'Tis the gift to be simple, 'tis the gift to be free,
'Tis the gift to come down where we ought to be,
And when we find ourselves in the place just right,
It will be in the valley of love and delight.
'Tis the gift to be simple, 'tis the gift to be fair,
'Tis the gift to wake and breathe the morning air.
To walk every day in the path we choose.
'Tis the gift that we pray we never, never lose.
'Tis the gift to be knowing, 'tis the gift to be kind,
'Tis the gift to wait to hear another's mind,
That when we speak our feelings we might come out true,
'Tis the gift for me and the gift for you.
'Tis the gift to be loving, 'tis the best gift of all,
Like the warm spring rain bringing beauty when it falls,
And as we use this gift we might come to believe
it is better to give than it is to receive.
When true simplicity is gained,
To bow and to bend we shan't be ashamed,
to turn, turn will be our delight,
'Til by turning, turning we come 'round right.
– From Worship in Song: A Friends Hymnal
You probably recognize this song. The first stanza comes from a traditional Shaker song, while the rest is filled in by the Quakers (also known as the Society of Friends). Richard Foster himself is a Quaker, so it's not surprising that he included simplicity as one of the core spiritual disciplines.
what is simplicity? it's not so simple.
In this post, I continue in my series on Richard Foster's book, Celebration of Discipline.
I recently wrote about generosity, which goes hand in hand with simplicity.
It's going to be hard for me to succinctly cover all there is to say about simplicity. That's not because it's a complex subject, but because the culture I live in and the culture I'm writing to are fundamentally complex. In fact, the culture is so complex that we can't even imagine what it means to live simply.
So, here's a good place to start: simplicity is the inverse of complexity. Things are complex when they require many intricate steps to complete. Things are complex when they're difficult to understand or teach. Right now, it's hard to describe simplicity because it's the opposite of everything I know. Therefore, we can't simply understand simplicity only as it relates to complexity.
Simplicity is not, as some understand it, intentional poverty (or "minimalism"). It's not necessarily a renunciation or a reduction of the things we own, but if we're currently living a complex, cluttered life it will certainly require a reduction of possessions.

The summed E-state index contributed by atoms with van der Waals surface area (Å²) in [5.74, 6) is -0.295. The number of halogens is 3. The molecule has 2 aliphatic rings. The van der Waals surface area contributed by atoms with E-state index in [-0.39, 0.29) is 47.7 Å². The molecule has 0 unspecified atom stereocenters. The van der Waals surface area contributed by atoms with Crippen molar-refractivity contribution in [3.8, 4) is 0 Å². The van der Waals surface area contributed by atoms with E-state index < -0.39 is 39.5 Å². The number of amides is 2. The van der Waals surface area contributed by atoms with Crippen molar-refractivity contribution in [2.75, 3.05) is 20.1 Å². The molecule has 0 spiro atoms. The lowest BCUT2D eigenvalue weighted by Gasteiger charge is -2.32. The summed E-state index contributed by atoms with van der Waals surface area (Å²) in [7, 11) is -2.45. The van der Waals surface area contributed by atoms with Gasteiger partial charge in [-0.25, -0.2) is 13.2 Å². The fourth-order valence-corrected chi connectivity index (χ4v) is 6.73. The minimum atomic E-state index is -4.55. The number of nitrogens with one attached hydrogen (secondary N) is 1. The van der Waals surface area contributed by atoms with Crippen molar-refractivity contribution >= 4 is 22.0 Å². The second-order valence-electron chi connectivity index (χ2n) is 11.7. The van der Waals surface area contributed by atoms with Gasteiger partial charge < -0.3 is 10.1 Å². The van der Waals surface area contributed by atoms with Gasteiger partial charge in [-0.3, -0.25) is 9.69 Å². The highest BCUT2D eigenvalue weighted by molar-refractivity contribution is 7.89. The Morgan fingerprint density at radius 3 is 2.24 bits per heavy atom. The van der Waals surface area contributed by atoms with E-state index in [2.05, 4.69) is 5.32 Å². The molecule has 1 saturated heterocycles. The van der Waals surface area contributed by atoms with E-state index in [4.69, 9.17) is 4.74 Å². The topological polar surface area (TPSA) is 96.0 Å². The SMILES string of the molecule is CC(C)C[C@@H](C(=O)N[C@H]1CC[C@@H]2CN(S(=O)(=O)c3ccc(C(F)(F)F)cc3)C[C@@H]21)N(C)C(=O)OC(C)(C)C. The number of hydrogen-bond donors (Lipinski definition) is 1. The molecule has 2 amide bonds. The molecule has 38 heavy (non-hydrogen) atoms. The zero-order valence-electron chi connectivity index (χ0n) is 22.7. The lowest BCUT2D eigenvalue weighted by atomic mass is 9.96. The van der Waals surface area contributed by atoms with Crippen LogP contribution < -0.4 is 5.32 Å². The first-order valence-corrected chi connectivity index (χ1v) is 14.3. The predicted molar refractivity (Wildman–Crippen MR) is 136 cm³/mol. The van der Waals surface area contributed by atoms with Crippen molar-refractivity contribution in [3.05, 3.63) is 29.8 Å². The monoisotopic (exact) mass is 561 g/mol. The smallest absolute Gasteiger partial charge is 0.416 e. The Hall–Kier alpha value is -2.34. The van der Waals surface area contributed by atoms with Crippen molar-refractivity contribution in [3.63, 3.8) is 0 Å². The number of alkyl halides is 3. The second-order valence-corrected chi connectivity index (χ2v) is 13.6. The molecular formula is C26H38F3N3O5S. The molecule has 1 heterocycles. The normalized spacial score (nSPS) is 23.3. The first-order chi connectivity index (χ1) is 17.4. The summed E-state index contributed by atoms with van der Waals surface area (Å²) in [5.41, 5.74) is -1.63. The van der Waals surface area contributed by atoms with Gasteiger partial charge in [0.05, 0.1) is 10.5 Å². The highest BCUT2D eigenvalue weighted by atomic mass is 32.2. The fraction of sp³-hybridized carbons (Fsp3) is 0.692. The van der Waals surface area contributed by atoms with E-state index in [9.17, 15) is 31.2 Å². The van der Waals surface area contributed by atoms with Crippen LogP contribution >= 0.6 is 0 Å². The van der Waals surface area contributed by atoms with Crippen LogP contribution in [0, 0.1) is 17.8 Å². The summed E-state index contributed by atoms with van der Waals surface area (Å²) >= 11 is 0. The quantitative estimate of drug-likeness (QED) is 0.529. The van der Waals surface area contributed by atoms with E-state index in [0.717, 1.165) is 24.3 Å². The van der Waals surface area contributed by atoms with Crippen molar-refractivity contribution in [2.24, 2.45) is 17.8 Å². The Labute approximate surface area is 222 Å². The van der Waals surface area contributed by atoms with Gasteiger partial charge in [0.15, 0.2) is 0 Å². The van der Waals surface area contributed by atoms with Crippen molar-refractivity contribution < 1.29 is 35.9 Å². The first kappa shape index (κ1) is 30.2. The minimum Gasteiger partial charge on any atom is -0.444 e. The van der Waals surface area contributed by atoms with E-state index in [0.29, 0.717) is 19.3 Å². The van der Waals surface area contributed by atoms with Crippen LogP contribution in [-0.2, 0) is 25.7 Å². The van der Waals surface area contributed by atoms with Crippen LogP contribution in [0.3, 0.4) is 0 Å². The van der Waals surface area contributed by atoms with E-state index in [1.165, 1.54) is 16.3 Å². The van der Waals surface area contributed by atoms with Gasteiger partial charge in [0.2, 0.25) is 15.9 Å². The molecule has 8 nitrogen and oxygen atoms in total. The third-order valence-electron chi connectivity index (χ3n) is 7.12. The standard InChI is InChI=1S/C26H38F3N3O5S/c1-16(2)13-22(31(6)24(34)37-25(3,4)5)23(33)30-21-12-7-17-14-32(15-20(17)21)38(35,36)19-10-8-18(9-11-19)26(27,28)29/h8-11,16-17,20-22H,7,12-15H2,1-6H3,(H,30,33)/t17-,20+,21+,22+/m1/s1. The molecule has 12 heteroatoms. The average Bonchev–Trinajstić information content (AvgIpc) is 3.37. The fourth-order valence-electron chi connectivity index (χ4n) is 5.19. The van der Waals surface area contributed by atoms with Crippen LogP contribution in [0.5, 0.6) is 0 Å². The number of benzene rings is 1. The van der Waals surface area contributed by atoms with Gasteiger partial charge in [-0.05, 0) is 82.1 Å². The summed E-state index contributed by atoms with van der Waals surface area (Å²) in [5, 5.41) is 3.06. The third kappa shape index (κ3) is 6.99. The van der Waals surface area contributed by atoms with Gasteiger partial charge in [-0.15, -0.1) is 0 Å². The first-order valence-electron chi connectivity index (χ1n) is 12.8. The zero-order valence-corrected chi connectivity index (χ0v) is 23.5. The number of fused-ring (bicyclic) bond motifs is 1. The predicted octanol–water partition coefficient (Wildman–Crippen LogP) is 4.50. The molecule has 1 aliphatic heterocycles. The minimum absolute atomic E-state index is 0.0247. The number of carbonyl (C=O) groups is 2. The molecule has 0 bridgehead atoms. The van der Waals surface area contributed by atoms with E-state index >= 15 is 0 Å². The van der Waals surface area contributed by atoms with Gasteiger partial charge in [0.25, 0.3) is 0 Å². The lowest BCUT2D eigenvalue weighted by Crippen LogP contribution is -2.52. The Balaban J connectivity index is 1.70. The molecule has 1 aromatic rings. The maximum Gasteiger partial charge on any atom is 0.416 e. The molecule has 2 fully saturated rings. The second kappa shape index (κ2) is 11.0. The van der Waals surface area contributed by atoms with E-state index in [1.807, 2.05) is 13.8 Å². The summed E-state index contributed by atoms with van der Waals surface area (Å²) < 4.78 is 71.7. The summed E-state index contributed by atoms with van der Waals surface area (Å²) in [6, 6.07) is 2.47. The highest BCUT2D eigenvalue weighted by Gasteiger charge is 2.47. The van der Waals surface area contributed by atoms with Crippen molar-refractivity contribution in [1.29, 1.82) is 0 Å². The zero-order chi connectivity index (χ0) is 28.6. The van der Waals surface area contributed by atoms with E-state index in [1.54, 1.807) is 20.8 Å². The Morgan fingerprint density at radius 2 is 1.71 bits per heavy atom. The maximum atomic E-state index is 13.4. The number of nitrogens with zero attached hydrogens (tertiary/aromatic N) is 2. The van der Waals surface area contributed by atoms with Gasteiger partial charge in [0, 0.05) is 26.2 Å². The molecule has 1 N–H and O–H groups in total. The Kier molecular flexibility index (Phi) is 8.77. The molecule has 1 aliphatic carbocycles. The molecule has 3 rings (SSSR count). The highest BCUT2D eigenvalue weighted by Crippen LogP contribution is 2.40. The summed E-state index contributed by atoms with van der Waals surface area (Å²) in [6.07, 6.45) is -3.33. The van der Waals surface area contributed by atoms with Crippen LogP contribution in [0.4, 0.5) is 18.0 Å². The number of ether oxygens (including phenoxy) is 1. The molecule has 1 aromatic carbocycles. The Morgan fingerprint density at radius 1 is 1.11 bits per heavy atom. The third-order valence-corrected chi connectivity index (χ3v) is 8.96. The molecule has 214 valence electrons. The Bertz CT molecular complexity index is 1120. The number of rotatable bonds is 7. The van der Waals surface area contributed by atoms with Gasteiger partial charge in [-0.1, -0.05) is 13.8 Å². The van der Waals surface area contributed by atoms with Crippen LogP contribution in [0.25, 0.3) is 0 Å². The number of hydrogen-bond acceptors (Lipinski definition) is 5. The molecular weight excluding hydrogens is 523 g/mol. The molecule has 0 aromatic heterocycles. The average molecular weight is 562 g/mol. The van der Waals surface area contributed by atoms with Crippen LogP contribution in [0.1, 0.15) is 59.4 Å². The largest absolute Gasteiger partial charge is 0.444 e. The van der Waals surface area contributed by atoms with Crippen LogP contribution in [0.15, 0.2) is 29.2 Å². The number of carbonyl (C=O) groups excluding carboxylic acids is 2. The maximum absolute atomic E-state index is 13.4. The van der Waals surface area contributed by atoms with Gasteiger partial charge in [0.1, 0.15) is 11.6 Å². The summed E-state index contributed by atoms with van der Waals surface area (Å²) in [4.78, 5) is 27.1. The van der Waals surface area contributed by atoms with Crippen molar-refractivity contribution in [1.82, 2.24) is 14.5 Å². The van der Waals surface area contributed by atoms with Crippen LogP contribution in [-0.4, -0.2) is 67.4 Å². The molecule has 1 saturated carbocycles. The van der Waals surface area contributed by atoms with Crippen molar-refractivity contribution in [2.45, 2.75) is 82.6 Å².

complexity is precarious
Complexity is a precarious balancing act that requires many delicate things to all work together precisely. In engineering, we call this an unstable equilibrium. You know you suffer from complexity when one thing breaking leads to a cascade of negative effects.
This happened to me the other day: I needed to drive across town. Unfortunately, I'd left my truck lights on, so my battery was dead. Fortunately, I live one block from the mechanic's shop. Unfortunately, he refused to sell me a battery. "This is a mechanic's shop," he said. "We don't sell parts." He offered to tow my truck three doors down the street so he could install a new battery, but in response to that, I told him an alternate location where I thought he should install it. He didn't like my idea, so I severed relations with this mechanic's shop.
No worries! I had my phone with me, so I called a friend. She drove from a few blocks away to help me jump my truck. Unfortunately, when it's -10 outside, batteries don't like to jump. After that, I cancelled my plans for the morning and looked for a place to get a new battery. No busses would get me close to any of the autoparts stores (which is more than a little ironic), so I called another friend. He was happy to take me to buy a new battery. Together we got the battery, installed it, and my truck started right up.
Here are my conclusions from this story:
- Vehicle: When it works, simple way to travel. When it doesn't, breeds complexity.
- Phone to call friends: Wonderfully simple! Dial a number and communication happens.
But, let's ask a couple more questions: 1) Would I need a vehicle if I weren't part of a complex culture that wants me to do things that are miles away from where I live? 2) Would I need a phone to call friends for help if I didn't have a broken vehicle and an appointment across town?
simplicity is stable
The inverse of an unstable equilibrium is a stable equilibrium. When you're in a stable equilibrium, if someone pushes you, you will always fall back toward where you started. In other words, things will never "snowball" out of control.
Using the above situation as a starting point, does that mean I shouldn't have a vehicle? Maybe, but not necessarily. Does that mean I shouldn't make appointments on the other side of the city? Maybe, but not necessarily. Does it mean that I shouldn't rely upon something that requires me to drive across town, in my functioning truck? Definitely.
If that appointment I cancelled had been a centrally important thing in my life, I would be much worse off today. Fortunately, it wasn't.
From here, we'll use this as our working definition:
Simplicity is centering your life on things that are certain.
Using this definition, we clearly see that simplicity isn't an elimination of complexity, but ordering your life in such a way that we don't rely on things that are unreliable.
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